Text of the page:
Two dozen (mostly) journalist founders set up a company in the U.K., investing their own money and offering their work for free. The newspaper is fully virtual, with no bricks-and-mortar offices, and now comprises a network of four dozen journalists in more than two dozen countries in all regions. University World News decided to be free, in order to facilitate easy access to anybody interested in higher education. Today, the paper has around 30,000 registered readers and, in the six months to the end of February 2011, it attracted a monthly average of 83,700 visitors to its website and 710,000 page views.
The newspaper provides news reports, features, links to articles from other newspapers, and a commentary section in which academics and professionals worldwide debate key higher education developments and issues. University World News reports on the whole spectrum of higher education, from world-ranking universities to institutions in more marginalized parts of the world, the aim being to enhance higher education communication and understanding globally.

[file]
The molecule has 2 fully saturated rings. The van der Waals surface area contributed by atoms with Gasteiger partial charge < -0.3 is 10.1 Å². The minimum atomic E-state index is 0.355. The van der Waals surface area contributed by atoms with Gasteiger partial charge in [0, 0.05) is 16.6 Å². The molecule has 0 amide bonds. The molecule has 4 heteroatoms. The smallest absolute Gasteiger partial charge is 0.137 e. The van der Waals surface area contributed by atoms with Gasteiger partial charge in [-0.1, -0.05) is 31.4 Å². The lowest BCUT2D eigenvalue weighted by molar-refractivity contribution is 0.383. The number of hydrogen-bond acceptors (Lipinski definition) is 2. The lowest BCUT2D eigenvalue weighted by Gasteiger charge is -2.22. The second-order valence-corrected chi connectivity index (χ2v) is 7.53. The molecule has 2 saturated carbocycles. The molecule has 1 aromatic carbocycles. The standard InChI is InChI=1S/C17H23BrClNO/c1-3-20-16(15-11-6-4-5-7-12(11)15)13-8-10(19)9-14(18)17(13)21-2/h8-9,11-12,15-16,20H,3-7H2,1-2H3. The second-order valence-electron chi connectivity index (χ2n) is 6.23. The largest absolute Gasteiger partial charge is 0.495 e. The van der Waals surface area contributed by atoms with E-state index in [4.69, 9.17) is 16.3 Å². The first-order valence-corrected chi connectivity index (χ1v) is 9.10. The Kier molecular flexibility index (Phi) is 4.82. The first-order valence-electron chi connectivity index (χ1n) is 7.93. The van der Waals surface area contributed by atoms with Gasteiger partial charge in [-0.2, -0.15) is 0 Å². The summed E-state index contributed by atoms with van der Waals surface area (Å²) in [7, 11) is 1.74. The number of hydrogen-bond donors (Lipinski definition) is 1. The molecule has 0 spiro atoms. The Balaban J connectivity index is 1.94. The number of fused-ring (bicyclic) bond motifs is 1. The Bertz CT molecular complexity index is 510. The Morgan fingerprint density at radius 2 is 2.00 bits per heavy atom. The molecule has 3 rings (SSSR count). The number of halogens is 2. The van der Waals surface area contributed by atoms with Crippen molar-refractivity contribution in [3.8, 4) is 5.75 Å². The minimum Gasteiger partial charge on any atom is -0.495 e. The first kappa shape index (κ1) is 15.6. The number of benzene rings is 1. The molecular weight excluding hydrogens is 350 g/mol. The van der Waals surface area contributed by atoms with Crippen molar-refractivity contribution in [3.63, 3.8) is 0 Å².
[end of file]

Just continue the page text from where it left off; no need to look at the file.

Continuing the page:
It runs international-comparison reports, which feature articles from different countries on various issues. Another focus is the internationalization of higher education, including the recruitment and retention of international students, international research, and institutional partnerships.
INTERNATIONAL HIGHER EDUCATION
International Higher Education (IHE) is a quarterly publication of the Center for International Higher Education at Boston College in the U.S. Launched in 1995, it aims to provide critical analysis of key issues and improve understanding of tertiary education developments around the globe. The publication comprises short analytical reports by academics from all regions and sits between the news media and journals. “We are concerned about the world and do not see ourselves as an ‘American’ publication,” says CIHE director Philip Altbach.